Sex (and simplicity) sellsGeorgina Safe
August 8, 2008
I FIRST visited an American Apparel store two years ago when I was in Los Angeles for a Dom Perignon party hosted by Karl Lagerfeld. Given the glamorous circumstances, you can understand why I packed cocktail dresses rather than casual wear, but I neglected to throw in the all-important bikini for lounging by the hotel pool in between seemingly endless Dom Perignon drinks appointments (yes, it was a tough assignment).
Fortunately, an American Apparel store was just around the corner from my hotel, on Hollywood Boulevard in between a Starbucks (natch) and a Mexican takeaway. For someone who'd only bought American Apparel T-shirts online, it seemed like the quintessential experience of the LA-based casual wear company that epitomises west coast style.
I walked out with not just a swimsuit but six American Apparel Classic Girl T-shirts, two cotton sundresses and an oversized cotton tote, for a total of less than $US200.
I had succumbed to the irresistible appeal of American Apparel: classic cotton basics in a Pantone book of colours, moderately priced and without a logo or gratuitous slogan in sight. The formula has propelled the company into an extraordinary international success story. Founder Dov Charney opened his first shop in 2003 and now has 200 in 11 countries, selling casual clothes to men, women and children.
Australia is the latest country to join that list: an American Apparel store opened in Melbourne in March and a Sydney store opened two weeks ago.
An enormous floor-to-ceiling photograph of Charney hangs in the windows of the Sydney store. He looks like a '70s hipster porn star, all mutton chop sideburns, tight V-neck T-shirt and aviator glasses, and in a way he is. Charney has built his company through selling an unlikely mix of sex, social responsibility and T-shirts.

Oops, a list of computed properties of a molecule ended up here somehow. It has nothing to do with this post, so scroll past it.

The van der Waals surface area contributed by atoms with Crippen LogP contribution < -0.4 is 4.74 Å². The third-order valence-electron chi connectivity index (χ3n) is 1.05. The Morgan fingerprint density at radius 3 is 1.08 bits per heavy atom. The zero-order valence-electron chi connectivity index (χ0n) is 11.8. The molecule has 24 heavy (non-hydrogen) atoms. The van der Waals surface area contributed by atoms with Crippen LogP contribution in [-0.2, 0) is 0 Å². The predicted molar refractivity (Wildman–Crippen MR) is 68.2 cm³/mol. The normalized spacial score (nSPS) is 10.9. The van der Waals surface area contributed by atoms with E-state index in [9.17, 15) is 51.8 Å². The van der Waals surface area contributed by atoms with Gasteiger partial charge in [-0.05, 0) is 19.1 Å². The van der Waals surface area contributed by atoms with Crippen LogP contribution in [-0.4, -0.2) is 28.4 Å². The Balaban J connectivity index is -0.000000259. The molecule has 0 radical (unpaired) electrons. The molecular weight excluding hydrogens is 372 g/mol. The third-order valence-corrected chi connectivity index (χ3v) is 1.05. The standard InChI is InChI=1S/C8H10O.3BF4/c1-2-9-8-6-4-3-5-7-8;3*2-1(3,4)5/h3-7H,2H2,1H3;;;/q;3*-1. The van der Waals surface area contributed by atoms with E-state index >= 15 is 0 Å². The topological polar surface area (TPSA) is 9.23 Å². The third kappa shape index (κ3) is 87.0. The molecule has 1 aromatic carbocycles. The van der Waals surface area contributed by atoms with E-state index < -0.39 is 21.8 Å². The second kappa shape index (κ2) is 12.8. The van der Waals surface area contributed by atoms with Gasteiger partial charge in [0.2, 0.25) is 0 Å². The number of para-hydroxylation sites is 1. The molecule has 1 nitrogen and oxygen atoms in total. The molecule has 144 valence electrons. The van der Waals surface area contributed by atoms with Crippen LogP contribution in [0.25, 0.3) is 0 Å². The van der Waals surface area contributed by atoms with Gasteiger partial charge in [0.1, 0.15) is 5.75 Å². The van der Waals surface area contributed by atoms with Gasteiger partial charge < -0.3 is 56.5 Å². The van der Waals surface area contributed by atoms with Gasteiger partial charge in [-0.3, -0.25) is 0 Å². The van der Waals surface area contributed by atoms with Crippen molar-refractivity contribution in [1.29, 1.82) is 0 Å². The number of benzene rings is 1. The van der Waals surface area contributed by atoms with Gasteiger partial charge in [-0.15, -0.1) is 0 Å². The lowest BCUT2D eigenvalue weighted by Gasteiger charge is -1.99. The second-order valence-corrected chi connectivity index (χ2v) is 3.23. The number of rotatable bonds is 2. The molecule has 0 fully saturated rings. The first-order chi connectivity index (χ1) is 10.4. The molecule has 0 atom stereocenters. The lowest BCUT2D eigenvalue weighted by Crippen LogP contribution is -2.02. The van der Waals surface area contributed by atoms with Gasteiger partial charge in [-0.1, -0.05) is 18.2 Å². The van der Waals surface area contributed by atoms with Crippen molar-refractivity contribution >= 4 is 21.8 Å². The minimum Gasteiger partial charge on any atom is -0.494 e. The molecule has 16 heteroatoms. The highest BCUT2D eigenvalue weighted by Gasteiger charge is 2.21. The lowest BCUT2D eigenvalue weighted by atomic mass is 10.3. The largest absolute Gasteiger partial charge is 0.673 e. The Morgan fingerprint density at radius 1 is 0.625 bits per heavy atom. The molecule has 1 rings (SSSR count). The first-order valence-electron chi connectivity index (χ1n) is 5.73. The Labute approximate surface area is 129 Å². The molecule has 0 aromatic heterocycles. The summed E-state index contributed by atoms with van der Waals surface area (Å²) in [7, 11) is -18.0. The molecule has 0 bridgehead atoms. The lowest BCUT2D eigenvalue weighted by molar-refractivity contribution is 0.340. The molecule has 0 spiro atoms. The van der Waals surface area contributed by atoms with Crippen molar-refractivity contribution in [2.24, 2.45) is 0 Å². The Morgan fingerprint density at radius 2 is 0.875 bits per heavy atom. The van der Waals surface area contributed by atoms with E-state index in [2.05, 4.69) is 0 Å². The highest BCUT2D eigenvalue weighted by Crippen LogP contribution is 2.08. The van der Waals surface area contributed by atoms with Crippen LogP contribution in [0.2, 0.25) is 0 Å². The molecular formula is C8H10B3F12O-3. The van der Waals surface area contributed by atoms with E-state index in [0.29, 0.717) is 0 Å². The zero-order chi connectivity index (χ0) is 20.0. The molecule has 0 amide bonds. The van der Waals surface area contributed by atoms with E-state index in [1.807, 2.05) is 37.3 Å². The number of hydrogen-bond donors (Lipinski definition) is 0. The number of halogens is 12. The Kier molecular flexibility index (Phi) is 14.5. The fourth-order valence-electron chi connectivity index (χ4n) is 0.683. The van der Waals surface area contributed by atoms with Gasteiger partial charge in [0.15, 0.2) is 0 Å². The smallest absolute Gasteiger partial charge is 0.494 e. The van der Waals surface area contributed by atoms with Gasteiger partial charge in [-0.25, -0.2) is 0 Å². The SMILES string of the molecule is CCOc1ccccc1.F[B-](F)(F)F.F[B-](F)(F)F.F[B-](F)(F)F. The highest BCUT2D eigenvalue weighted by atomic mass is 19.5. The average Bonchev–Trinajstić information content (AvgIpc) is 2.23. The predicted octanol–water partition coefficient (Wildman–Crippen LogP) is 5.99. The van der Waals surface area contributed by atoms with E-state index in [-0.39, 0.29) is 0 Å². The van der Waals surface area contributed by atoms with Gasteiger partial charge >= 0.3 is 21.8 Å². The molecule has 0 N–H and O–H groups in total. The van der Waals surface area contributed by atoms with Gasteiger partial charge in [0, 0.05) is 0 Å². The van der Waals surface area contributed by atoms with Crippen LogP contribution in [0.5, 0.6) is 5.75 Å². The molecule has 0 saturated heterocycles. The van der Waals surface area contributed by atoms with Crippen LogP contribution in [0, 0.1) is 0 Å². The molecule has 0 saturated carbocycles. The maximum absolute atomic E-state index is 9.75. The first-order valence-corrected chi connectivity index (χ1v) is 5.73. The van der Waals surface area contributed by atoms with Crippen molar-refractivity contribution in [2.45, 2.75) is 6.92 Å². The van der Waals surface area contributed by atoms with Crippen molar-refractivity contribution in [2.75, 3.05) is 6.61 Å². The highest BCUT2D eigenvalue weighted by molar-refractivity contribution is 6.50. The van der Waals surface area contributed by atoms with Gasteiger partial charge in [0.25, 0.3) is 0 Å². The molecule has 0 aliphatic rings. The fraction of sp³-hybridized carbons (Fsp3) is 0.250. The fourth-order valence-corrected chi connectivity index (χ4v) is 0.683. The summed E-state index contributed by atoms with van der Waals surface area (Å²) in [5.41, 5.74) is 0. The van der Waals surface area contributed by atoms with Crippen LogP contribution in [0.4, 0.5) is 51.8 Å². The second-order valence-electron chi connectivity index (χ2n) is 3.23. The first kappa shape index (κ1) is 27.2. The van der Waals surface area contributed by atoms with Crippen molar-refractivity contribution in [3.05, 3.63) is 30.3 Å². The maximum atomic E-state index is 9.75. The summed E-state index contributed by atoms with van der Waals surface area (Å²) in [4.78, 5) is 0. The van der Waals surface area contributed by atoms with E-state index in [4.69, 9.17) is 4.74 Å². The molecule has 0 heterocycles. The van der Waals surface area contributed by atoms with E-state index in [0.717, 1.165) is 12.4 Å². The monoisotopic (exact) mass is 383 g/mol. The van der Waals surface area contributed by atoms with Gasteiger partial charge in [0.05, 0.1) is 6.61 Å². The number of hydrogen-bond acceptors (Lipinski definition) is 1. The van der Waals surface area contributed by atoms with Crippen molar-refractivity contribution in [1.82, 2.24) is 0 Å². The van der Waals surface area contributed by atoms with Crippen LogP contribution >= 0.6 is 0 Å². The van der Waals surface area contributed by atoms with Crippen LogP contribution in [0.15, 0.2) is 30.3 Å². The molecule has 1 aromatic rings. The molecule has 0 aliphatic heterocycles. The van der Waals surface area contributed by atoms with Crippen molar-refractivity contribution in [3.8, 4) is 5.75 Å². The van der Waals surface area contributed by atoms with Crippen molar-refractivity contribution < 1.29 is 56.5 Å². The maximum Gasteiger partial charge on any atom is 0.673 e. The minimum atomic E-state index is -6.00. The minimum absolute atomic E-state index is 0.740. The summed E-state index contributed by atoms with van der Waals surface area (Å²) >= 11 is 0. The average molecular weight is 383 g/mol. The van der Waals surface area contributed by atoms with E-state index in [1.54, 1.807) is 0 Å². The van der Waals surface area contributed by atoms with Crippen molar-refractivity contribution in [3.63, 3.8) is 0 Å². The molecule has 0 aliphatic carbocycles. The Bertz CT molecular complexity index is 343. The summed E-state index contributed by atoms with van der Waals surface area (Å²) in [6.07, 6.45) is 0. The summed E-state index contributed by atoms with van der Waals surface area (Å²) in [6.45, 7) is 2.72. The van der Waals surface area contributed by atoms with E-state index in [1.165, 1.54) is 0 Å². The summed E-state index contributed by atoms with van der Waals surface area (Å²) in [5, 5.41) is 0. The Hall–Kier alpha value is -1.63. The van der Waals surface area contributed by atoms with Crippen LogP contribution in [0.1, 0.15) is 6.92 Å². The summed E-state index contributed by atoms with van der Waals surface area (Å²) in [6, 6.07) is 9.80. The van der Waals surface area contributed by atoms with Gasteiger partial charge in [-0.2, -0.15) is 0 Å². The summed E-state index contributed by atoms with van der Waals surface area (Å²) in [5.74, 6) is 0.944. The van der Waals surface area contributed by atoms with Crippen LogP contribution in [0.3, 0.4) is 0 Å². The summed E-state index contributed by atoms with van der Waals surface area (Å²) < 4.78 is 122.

Avowedly anti-sweatshop, he pays the workers in his Los Angeles manufacturing plant fairly and offers them perks well above the industry average. Pay averages $US12 ($12.30) an hour, almost double California's minimum wage. American Apparel staff are entitled to subsidised meals, free English lessons and free parking. They can get subsidised health insurance for $8 a week, and their workspaces are well lit and ventilated. Charney has been praised for his treatment of his garment workers, but American Apparel's creative director Marsha Brady insists it's not bleeding heart.
"They deserve what we pay them," she says. "We could probably get workers for less from offshore but it brings other problems which are really not worth dealing with for us. It's not a marketing strategy; we do it because it works for us."
Whereas most casual fashion chains outsource manufacturing to factories in Asia, maintaining all production in Los Angeles gives Charney control over every aspect of hisbusiness.
"We've dedicated ourselves to creating a sustainable business model that takes responsibility for the entire cycle and chain of supply," Brady says. "Our product, our shops, our advertising, everything is entirely handled by us internally until the garment ends up in the hands of the end user."
Charney's approach to advertising is also unusual in an industry built on airbrushed perfection. He shoots all of the ad campaigns himself, using a mix of American Apparel staff and young people he scouts from the streets. They are typically photographed in sexual poses, often only half dressed, and always with all their lumps and bumps (although admittedly there are not many on his nubile subjects) left in.
"(Our customers) really appreciate our points of view about women and body image," Brady says. "We don't airbrush, we leave in hair, stubble, fat, and have not embraced artifice as most do. It's one of the main reasons our ads have gotten so much attention: they're natural, naive and seductive in a very human way."
The provocative nature of American Apparel's advertising has been allegedly echoed behind the scenes. Charney has been sued by four former employees for sexual harassment, which the company dismisses as sour grapes and a desire for personal gain.